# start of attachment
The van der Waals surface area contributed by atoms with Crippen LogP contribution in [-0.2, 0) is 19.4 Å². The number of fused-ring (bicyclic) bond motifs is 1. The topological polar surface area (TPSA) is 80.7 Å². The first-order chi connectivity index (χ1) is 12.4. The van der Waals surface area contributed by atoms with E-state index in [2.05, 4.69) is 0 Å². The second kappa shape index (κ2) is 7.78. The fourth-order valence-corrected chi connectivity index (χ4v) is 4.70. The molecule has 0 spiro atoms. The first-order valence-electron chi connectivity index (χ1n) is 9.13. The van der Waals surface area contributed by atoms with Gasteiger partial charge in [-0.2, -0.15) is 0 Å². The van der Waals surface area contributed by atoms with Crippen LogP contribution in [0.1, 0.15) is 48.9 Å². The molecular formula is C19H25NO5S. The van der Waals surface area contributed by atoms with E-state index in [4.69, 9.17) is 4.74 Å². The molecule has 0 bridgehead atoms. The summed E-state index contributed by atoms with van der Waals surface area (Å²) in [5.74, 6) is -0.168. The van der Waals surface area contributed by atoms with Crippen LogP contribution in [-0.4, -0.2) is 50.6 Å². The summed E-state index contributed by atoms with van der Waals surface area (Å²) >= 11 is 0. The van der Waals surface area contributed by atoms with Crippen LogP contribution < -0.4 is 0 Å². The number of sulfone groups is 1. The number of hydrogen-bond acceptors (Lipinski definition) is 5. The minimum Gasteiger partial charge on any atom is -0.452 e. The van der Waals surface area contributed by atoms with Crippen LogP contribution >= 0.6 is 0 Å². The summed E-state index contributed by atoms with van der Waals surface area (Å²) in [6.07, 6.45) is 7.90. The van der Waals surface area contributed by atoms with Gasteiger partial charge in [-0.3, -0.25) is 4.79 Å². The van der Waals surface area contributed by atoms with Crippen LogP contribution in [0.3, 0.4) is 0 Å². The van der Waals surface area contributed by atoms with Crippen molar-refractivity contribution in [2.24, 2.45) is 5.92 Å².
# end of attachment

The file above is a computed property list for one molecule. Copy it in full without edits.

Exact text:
The van der Waals surface area contributed by atoms with Crippen LogP contribution in [-0.2, 0) is 19.4 Å². The number of fused-ring (bicyclic) bond motifs is 1. The topological polar surface area (TPSA) is 80.7 Å². The first-order chi connectivity index (χ1) is 12.4. The van der Waals surface area contributed by atoms with E-state index in [2.05, 4.69) is 0 Å². The second kappa shape index (κ2) is 7.78. The fourth-order valence-corrected chi connectivity index (χ4v) is 4.70. The molecule has 0 spiro atoms. The first-order valence-electron chi connectivity index (χ1n) is 9.13. The van der Waals surface area contributed by atoms with Gasteiger partial charge in [-0.2, -0.15) is 0 Å². The van der Waals surface area contributed by atoms with Crippen LogP contribution in [0.1, 0.15) is 48.9 Å². The molecular formula is C19H25NO5S. The van der Waals surface area contributed by atoms with E-state index in [4.69, 9.17) is 4.74 Å². The molecule has 0 bridgehead atoms. The summed E-state index contributed by atoms with van der Waals surface area (Å²) in [5.74, 6) is -0.168. The van der Waals surface area contributed by atoms with Crippen LogP contribution in [-0.4, -0.2) is 50.6 Å². The summed E-state index contributed by atoms with van der Waals surface area (Å²) >= 11 is 0. The van der Waals surface area contributed by atoms with Crippen LogP contribution < -0.4 is 0 Å². The number of sulfone groups is 1. The number of hydrogen-bond acceptors (Lipinski definition) is 5. The minimum Gasteiger partial charge on any atom is -0.452 e. The van der Waals surface area contributed by atoms with Crippen LogP contribution >= 0.6 is 0 Å². The summed E-state index contributed by atoms with van der Waals surface area (Å²) in [6.07, 6.45) is 7.90. The van der Waals surface area contributed by atoms with Gasteiger partial charge in [-0.3, -0.25) is 4.79 Å². The van der Waals surface area contributed by atoms with Crippen LogP contribution in [0.3, 0.4) is 0 Å². The van der Waals surface area contributed by atoms with Crippen molar-refractivity contribution in [2.24, 2.45) is 5.92 Å².